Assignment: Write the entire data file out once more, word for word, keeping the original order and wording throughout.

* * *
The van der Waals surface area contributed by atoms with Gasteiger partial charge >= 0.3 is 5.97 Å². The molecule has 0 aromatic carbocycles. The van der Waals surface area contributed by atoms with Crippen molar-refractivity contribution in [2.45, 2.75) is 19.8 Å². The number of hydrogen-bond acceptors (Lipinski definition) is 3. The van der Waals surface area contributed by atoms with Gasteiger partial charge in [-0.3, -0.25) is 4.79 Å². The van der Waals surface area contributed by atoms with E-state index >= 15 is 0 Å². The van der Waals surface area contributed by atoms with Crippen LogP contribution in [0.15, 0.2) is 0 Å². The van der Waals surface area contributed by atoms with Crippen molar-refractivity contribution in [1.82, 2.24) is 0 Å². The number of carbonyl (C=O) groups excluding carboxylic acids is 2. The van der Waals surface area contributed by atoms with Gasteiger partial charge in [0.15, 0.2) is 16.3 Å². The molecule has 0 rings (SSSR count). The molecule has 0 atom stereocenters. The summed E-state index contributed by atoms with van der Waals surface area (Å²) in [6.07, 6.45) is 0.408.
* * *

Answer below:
The van der Waals surface area contributed by atoms with Gasteiger partial charge >= 0.3 is 5.97 Å². The molecule has 0 aromatic carbocycles. The van der Waals surface area contributed by atoms with Crippen molar-refractivity contribution in [2.45, 2.75) is 19.8 Å². The number of hydrogen-bond acceptors (Lipinski definition) is 3. The van der Waals surface area contributed by atoms with Gasteiger partial charge in [-0.3, -0.25) is 4.79 Å². The van der Waals surface area contributed by atoms with E-state index >= 15 is 0 Å². The van der Waals surface area contributed by atoms with Crippen LogP contribution in [0.15, 0.2) is 0 Å². The van der Waals surface area contributed by atoms with Crippen molar-refractivity contribution in [1.82, 2.24) is 0 Å². The number of carbonyl (C=O) groups excluding carboxylic acids is 2. The van der Waals surface area contributed by atoms with Gasteiger partial charge in [0.15, 0.2) is 16.3 Å². The molecule has 0 rings (SSSR count). The molecule has 0 atom stereocenters. The summed E-state index contributed by atoms with van der Waals surface area (Å²) in [6.07, 6.45) is 0.408.